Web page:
Gordy Baylinson was d
iagnosed as a non-speaking autistic when he was only 17 months old. His parents assumed that he couldn't understand anything they said. After all, he had neither spoken a single word nor expressed any emotions - tell-tale signs of autism
! They openly discussed their worries about his future in his presence, never once stopping to think that he might understand their conversation. Then Gordy proved that he was able to understand everything that was being said.
Last year, one of his therapists, Meghann Parkinson, had started teaching him a new communication technique for autistics called the Rapid Prompting Method. She would ask him questions, and Gordy would answer them by pointing to letters on an alphabet board in front of him. Soon, Gordy began to use a QWERTY keyboard on an iPad. He learned to type by himself, entering a letter one at a time with his right index finger.
A few weeks before Gordy learned to type, the Baylinsons saw an announcement for an 'Autism Night Out' held by the Montgomery County Police Department. They asked Gordy to choose between attending the police event and a school event. Surprisingly, Gordy chose the former. The notice mentioned the email address of the officer who organised the event, and Parkinson asked him if he’d like to send her a letter. Gordy's parents were stunned to see how well he could express himself when he wrote this moving letter explaining his struggles, hopes and strengths. Reading this letter has not only blown our mind, it has also blown away false notions about how autistic kids lack intelligence and understanding!Source: kveller
Over time, we have all heard too many tragic stories of mistreatment and mishandling of autistics due to lack of knowledge. Some kids are lucky to meet therapists who see their potential and help them get their voice heard; some aren't. As for Gordy, his parents are now aware their son understands what they're saying. They've started reading Harry Potter to him. They are even encouraging him to pursue his dream of becoming a researcher for Time magazine. Dreams do come true after all, but for them to come true, you first need to see them!His father proudly says, “The sky's the limit for him now. I believe he can do whatever he wants.”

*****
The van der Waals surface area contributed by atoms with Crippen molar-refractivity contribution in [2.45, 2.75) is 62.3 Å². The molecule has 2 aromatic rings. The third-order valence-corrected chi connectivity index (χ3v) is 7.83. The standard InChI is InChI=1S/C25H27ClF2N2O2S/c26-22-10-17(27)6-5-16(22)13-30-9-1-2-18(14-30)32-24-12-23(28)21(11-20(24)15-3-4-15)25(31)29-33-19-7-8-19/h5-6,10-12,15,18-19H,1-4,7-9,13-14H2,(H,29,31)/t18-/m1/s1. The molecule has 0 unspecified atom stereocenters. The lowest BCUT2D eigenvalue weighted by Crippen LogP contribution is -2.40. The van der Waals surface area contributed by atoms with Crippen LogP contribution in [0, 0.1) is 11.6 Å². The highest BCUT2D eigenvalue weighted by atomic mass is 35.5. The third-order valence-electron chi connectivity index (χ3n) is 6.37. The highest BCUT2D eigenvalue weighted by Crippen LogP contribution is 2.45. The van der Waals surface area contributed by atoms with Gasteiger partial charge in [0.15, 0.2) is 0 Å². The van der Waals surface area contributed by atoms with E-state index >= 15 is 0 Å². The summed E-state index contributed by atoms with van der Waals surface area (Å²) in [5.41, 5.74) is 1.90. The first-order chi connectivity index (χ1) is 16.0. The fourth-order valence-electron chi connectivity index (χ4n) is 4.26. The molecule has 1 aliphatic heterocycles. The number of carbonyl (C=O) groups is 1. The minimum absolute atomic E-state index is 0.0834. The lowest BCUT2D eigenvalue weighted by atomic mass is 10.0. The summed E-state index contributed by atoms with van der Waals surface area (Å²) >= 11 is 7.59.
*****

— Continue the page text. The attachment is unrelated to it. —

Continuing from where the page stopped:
We agree. Thank you Gordy for writing this letter. It is a strong reminder that people with autism have the same needs, wants, feelings and hopes as everybody else. Even with all their limitations, they are certainly intelligent and not to be underestimated. Medical science and child psychologists have now come together to help parents deal with autism
. At the end of the day, the love and affection of our parents, combined with their undeterred confidence in us, is all we need to keep going in life, right?Cover Image Via The Washington Post